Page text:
So You Married a Feminist

It's no secret that I'm a feminist.  I'm not quiet about it, and I never have been.  Momma done raised me right, and all that.  So, of course, Nathan was fully aware that he was marrying a feminist- and he may even have had an inkling of what that meant.

Me, on the other hand?  Well, I had my suspicions (in fact they were more than suspicions, or I wouldn't have married him) but it wasn't until the other day that I had the chance to make my pronouncement...

"I watched Mulan while you were gone," he says absently as we flip through Netflix options.

"Yeah?"  I perk up.  I love that movie.  Generally speaking, I will love any story that involves a protagonist who gender-bends to get what they want.  Especially if what they want is to be a warrior.

"Yeah.  I don't get why she wasn't more angry."

"What do you mean?"

"It's just- she saves the entire friggin' army and China all by herself, but when that guy she likes finds out she's not a man suddenly she's not trustworthy anymore?  And at the end of the movie she just forgives him like it's no big deal!"  His voice is full of disgust, and I cannot help but laugh.

"So you're saying... she should be treated the same regardless of her gender?"

He makes a noncommittal grunt, and I smile sweetly.  "You are so a feminist," I say, and kiss him on the forehead.


On Being Okay

I am a writer.  It's what I do.  I write.  It's how I process things.  So when I found out I was pregnant, I wrote about it.  And the day after my miscarriage, I wrote about that.  And I'm still writing, about both those things.  Because I'm still dealing with them, and I expect that I will be for a long time to come.  And while it's true that there's no actual need for me to post what I write for the world to see, I've come to the conclusion that if there's any chance that what I've written might help someone else process things, well... why not?

It took me a bit to come to this conclusion.  If you'd asked me, a year ago, if I'd ever post in a public forum about having had a miscarriage, my answer would have been the cliched, "Not no but hell no."  Grief has always been a fairly private thing to me.  I don't want it on display; I don't want people feeling sorry for me; I want to deal with my shit and move on.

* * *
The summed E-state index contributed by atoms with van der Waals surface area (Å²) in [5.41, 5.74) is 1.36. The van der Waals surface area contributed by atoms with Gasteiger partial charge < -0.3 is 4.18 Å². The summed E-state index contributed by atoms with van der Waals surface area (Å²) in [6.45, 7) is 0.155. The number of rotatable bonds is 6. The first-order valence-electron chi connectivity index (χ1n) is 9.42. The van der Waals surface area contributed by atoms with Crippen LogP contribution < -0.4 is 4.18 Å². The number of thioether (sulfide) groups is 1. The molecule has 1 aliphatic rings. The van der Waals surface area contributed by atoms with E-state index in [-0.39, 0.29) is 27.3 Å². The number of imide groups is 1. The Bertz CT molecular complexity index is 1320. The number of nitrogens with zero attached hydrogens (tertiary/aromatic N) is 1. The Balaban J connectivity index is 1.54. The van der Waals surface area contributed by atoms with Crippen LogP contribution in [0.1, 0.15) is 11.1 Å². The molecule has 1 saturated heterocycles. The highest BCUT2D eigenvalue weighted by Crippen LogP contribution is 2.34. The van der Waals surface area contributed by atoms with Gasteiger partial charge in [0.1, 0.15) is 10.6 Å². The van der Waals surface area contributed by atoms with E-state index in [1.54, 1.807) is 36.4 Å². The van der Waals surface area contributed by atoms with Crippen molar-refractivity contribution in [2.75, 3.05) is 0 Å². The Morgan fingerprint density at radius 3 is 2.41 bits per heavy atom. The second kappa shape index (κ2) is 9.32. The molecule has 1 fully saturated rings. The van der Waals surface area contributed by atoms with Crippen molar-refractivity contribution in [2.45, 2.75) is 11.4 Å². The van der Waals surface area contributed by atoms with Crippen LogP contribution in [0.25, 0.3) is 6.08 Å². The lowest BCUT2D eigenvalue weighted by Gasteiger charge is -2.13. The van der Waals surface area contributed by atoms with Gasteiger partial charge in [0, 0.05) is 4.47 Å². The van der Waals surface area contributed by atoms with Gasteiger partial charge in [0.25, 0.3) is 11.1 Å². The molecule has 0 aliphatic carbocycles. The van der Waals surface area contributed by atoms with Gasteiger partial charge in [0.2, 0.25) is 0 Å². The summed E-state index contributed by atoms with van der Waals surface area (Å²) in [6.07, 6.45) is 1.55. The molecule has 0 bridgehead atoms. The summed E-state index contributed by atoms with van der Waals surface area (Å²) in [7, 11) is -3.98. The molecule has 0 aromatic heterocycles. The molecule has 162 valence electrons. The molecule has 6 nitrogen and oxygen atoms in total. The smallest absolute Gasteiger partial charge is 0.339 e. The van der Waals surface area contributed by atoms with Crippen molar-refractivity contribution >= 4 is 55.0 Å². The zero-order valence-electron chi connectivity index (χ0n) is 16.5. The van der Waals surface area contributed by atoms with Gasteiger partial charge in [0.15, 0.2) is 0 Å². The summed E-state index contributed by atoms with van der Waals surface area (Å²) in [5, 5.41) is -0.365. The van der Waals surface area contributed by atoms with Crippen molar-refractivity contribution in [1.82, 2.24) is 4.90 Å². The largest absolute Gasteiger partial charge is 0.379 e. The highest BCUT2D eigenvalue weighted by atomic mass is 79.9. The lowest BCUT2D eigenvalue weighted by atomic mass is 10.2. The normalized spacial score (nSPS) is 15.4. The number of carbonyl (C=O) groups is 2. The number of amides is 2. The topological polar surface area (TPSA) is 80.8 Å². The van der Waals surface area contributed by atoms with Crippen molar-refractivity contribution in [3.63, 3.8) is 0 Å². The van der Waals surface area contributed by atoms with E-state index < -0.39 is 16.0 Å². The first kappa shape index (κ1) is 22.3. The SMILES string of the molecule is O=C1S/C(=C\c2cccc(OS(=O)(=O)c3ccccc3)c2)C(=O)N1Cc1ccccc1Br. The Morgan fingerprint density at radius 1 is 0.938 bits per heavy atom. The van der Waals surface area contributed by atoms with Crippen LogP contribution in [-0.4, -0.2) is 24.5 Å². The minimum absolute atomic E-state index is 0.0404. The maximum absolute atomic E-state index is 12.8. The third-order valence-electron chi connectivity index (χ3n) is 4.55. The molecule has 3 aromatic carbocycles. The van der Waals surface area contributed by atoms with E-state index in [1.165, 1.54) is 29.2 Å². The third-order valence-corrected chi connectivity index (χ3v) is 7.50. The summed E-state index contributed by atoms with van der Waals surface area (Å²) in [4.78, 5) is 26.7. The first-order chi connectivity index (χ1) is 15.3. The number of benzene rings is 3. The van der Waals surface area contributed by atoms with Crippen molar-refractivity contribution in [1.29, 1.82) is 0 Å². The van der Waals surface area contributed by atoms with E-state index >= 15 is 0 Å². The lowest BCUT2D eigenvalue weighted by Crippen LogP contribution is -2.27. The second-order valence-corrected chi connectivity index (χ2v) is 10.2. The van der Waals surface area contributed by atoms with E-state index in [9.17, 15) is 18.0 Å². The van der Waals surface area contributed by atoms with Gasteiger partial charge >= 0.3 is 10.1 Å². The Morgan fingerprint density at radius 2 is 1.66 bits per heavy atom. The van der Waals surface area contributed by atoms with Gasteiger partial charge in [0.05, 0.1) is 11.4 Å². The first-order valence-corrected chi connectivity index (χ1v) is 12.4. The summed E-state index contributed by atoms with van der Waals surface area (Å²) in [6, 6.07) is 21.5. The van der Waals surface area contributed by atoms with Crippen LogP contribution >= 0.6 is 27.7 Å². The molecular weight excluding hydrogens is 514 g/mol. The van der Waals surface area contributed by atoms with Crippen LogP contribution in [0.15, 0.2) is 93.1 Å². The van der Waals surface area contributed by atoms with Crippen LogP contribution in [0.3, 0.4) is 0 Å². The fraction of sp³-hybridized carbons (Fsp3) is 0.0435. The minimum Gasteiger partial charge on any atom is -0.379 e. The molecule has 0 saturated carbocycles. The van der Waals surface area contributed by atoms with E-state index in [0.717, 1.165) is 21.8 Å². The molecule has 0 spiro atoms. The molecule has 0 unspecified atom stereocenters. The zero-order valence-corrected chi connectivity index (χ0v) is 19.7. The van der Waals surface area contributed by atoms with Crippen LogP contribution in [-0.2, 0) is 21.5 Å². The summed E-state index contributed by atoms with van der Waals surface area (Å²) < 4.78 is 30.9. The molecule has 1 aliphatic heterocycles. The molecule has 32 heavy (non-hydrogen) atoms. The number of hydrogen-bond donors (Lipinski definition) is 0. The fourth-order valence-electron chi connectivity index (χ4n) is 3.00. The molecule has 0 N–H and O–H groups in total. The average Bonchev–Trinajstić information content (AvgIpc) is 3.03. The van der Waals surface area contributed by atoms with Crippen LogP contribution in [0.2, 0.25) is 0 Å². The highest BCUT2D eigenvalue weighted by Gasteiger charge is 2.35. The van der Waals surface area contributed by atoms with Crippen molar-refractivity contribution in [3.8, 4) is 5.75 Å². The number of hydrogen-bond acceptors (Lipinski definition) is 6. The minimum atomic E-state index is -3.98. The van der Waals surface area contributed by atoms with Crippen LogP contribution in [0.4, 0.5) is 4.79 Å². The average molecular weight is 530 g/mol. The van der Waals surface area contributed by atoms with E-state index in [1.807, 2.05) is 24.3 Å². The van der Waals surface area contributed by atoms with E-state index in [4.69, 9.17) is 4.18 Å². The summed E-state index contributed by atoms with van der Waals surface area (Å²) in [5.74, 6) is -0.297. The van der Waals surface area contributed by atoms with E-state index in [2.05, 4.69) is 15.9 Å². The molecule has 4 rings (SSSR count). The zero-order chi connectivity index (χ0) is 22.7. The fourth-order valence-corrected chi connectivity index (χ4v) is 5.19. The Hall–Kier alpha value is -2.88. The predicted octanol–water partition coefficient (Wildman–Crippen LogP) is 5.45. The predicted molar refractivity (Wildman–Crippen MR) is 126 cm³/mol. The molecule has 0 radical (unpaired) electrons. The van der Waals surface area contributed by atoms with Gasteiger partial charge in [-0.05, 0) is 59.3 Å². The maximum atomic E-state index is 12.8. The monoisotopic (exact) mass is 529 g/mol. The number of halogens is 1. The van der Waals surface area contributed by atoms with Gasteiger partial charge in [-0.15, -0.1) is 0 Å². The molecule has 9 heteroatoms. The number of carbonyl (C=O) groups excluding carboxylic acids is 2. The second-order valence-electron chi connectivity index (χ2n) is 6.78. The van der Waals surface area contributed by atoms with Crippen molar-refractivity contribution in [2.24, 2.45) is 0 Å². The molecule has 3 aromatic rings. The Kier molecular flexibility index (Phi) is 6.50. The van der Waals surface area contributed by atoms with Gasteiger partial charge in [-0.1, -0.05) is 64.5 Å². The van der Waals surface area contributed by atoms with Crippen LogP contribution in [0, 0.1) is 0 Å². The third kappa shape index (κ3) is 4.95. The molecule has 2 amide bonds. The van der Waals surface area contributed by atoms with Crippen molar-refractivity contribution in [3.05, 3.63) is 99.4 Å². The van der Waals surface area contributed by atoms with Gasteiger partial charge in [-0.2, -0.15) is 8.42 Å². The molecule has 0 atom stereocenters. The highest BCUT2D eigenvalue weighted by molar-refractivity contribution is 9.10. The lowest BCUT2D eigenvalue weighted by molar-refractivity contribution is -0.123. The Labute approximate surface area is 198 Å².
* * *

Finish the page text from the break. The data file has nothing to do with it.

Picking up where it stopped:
Then the hypothetical became reality.  And I suddenly realized that by not talking about it, I was be making it more dark and terrible than it actually was.  That's not to say it wasn't terrible- it was.  It is.  It will be.  But by being able to talk to people about it, it helps me feel like it's going to be okay.  After all, I don't hide the fact that my father died- why should I hide the fact that our baby died?  To hide that it existed in the first place, to deny the joy that we felt over the burgeoning possibilities hidden in my womb- that, to me, seems more unbearable by far than to admit to people that now I'm sad.

I was still on the fence about it until a chance encounter this afternoon.  I ran into a friend of mine, and when he asked me about climbing, I hesitated, took a deep breath- and admitted that I'd just had a miscarriage.  And do you know what happened?  He didn't feel sorry for me- he gave me an understanding look, and then told me about when he and his wife went through miscarriage.  And then we made jokes.  And it was okay.  I was okay.

Sad, but okay.  So I got home, and I decided to post all these little writings I had laying around, so that the world can see how happy I was- and how sad I am.  And how okay I'll be.


So Sorry